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Soils 2: Drainage

Course: Sustainable Soils | Last Updates: 26th November 2015

Alice Midmer
Project coordinator
Biography >>

Grey soil colours due to reduced forms of manganese and iron in the topsoil indicate the soil is waterlogged and deficient of oxygen for long periods.
This poor aeration leads to a build-up of carbon dioxide and methane, and reduces the ability of plants to take up oxygen, water and nutrients, particularly nitrogen, phosphorus and potassium.
Poor aeration also slows the breakdown of organic residues, and can induce chemical reactions toxic to plant roots.

What to look for

The colour of the soil is a useful indication of soil drainage, aeration, soil wetness from late autumn to early spring, and soil damage. A warm, uniform, brown and black soil is a sign of good drainage but grey mottled soil is an indicator of potential drainage issues.

Influence of soil type

Soil type can have a large influence on the drainage capabilities of a soil. Subsoil texture can also play an important part.
Heavy clays often struggle to drain water away efficiently especially if they are compacted.
By contrast sandy soils drain very quickly with all reference farms with sand soils scoring the maximum 2 for drainage, while other soil types were more variable.
However, as a result of easy drainage, sandy soils can struggle with water holding capacity which is a problem for some farmers in drier weather.

Improving drainage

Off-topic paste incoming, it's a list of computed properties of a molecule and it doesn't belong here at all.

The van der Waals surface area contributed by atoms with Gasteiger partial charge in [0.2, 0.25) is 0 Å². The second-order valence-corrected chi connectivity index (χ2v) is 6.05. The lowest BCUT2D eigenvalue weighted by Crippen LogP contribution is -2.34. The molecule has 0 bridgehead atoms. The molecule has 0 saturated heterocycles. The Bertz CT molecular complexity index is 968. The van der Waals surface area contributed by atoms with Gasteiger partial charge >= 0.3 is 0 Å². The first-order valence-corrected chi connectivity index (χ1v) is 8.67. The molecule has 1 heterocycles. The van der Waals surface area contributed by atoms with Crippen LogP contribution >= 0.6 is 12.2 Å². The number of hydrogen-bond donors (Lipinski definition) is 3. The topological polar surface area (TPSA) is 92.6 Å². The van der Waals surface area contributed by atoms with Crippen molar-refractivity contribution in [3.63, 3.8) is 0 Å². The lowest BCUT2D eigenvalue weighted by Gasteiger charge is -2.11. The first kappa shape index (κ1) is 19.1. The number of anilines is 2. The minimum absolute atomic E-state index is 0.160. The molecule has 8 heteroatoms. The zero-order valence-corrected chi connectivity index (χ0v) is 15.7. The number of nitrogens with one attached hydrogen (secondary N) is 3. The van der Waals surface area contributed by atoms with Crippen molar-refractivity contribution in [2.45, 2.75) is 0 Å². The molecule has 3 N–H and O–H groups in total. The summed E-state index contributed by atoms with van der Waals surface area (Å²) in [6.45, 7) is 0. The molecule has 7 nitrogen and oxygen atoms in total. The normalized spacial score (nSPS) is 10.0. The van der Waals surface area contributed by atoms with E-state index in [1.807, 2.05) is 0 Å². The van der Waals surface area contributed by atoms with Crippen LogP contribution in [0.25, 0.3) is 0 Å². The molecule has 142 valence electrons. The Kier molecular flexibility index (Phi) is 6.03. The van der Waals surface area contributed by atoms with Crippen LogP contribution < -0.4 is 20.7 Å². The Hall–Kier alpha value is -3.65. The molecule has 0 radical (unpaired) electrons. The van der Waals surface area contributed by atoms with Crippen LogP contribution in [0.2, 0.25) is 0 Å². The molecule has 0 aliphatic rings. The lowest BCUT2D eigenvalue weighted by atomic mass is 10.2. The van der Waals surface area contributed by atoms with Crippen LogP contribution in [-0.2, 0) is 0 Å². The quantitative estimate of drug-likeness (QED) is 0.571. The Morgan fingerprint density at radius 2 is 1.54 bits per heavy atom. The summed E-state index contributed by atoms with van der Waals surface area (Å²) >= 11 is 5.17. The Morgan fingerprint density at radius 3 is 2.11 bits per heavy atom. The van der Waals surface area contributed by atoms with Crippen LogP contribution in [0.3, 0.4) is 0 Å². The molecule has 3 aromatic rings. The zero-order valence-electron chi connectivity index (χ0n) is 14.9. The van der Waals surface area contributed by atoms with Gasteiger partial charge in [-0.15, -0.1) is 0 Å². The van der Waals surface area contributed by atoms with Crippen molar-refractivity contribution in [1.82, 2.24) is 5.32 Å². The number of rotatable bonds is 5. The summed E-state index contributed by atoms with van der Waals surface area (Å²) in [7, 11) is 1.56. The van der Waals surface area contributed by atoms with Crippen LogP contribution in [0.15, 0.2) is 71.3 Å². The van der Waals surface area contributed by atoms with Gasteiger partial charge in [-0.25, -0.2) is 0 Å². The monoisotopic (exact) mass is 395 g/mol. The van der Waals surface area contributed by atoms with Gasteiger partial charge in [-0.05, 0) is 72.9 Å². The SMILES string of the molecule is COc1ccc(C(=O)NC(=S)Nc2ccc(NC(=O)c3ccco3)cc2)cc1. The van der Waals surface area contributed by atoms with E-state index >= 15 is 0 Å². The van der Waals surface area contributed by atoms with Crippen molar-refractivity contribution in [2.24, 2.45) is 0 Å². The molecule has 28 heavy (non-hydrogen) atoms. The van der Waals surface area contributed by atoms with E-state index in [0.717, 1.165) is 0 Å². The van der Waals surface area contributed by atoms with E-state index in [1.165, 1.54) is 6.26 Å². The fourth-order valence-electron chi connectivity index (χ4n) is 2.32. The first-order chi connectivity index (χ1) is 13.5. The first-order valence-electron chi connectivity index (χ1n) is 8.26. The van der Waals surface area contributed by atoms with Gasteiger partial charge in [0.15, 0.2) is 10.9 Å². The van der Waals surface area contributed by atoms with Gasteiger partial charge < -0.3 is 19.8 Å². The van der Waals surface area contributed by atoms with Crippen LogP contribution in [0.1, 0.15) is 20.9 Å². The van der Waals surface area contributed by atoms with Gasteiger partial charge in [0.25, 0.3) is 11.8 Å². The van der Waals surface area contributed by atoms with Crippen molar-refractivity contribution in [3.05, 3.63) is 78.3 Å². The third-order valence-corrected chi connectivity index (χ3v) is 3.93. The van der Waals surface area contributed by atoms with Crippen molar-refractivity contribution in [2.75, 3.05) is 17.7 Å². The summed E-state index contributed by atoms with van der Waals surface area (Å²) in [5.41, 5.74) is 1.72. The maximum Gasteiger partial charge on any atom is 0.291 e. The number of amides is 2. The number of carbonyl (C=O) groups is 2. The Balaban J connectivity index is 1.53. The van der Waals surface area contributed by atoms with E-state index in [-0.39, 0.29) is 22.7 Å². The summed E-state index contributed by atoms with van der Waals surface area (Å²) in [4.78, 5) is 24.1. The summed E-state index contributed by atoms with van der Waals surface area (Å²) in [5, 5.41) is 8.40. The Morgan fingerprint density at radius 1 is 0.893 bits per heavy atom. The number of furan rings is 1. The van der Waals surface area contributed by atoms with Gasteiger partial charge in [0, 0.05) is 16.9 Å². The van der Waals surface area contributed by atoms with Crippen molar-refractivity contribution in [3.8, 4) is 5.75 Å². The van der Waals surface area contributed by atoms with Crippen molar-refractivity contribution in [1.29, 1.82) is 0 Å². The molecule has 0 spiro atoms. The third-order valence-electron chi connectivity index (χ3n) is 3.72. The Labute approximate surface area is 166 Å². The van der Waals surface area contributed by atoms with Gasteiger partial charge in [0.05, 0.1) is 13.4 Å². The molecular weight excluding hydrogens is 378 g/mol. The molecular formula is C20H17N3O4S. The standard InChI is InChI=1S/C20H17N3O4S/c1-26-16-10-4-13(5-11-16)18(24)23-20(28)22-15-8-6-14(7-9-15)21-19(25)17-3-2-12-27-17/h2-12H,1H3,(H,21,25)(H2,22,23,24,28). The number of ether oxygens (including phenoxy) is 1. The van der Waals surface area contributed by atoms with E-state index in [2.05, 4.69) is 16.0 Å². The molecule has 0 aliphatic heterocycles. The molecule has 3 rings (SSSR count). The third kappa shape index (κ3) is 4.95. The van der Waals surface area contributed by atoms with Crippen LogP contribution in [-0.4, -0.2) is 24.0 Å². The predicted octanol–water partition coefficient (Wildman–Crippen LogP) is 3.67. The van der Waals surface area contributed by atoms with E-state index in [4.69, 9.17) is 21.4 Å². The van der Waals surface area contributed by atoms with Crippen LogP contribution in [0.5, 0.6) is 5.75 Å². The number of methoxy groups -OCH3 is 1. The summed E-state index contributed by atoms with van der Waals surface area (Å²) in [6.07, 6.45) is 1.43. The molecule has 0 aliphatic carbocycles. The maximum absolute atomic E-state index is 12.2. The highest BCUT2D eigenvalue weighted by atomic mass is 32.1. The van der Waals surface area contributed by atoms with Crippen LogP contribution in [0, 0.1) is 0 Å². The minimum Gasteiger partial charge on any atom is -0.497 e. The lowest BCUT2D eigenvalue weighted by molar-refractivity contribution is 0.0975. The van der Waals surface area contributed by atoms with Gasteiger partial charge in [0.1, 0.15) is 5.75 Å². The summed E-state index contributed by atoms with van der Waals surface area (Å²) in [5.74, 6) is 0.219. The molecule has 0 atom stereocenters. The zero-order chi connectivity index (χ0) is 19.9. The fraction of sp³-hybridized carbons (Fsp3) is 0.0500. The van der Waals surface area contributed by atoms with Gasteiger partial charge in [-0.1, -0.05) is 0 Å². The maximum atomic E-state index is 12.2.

Despite variations in soil type, there are a number of measures that can help improve drainage on all soil types.
Adjusting soil management practices can have a large influence on the soil quality and can particularly influence the long term sustainability of your soil.
Leaf carried out on farm soil interviews with a wide variety of farmers across the UK.
Despite a large variety of soil types, many had adjusted their soil techniques in the same way to improve their soil quality.
The following measures were used particularly to improve drainage.
Further information on the farm specific implication of these changes can be found in farm case studies:

Artificial drainage

Ensure any artificial drainage is properly maintained and repaired regularly.
If previous drainage is insufficient consider the full benefits of introducing or replacing the drainage network.

Cover crops

Deep rooting cover crops can help improve the drainage capabilities of the soil through loosening the subsoil.
Ground cover with shallow rooting plants to hold soil in place on steep or exposed land helps to minimise erosion. Cover crops can also help to suppress weeds – as a soil sterilant when chopped and cultivated in to the soil which release chemicals. And cover crops are now part of the CAP greening requirements.

Biological improvement

Burrowing earthworms are an important part of a well-drained soil, especially in minimum tilled land. Under minimum tillage, earthworm populations increase and are often relied upon to ensure sufficient drainage.
For further information see Hampden Bottom Farm, College Farms and High Meadow Farm.


A good structure and minimal compaction are important constituents of good drainage.
If drainage is causing a problem on your land, ensure it isn’t rooted in poor soil structure or compaction.

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